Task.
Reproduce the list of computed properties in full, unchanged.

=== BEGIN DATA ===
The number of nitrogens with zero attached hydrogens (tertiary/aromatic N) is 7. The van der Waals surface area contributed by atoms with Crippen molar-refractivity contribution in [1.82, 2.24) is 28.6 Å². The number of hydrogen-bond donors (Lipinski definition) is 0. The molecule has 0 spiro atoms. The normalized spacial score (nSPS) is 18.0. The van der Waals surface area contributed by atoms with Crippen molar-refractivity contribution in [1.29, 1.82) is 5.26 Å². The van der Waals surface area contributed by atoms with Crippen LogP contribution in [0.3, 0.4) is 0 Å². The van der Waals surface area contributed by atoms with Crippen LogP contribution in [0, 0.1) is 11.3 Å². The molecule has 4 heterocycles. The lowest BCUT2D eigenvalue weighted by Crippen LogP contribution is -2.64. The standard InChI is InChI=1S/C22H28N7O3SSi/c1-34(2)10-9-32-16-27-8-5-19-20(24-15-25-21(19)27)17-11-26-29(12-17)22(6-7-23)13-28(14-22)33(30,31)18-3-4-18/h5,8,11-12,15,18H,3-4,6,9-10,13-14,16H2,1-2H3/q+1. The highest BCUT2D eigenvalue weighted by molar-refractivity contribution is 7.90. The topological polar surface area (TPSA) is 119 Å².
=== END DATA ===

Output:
The number of nitrogens with zero attached hydrogens (tertiary/aromatic N) is 7. The van der Waals surface area contributed by atoms with Crippen molar-refractivity contribution in [1.82, 2.24) is 28.6 Å². The number of hydrogen-bond donors (Lipinski definition) is 0. The molecule has 0 spiro atoms. The normalized spacial score (nSPS) is 18.0. The van der Waals surface area contributed by atoms with Crippen molar-refractivity contribution in [1.29, 1.82) is 5.26 Å². The van der Waals surface area contributed by atoms with Crippen LogP contribution in [0.3, 0.4) is 0 Å². The van der Waals surface area contributed by atoms with Crippen LogP contribution in [0, 0.1) is 11.3 Å². The molecule has 4 heterocycles. The lowest BCUT2D eigenvalue weighted by Crippen LogP contribution is -2.64. The standard InChI is InChI=1S/C22H28N7O3SSi/c1-34(2)10-9-32-16-27-8-5-19-20(24-15-25-21(19)27)17-11-26-29(12-17)22(6-7-23)13-28(14-22)33(30,31)18-3-4-18/h5,8,11-12,15,18H,3-4,6,9-10,13-14,16H2,1-2H3/q+1. The highest BCUT2D eigenvalue weighted by molar-refractivity contribution is 7.90. The topological polar surface area (TPSA) is 119 Å².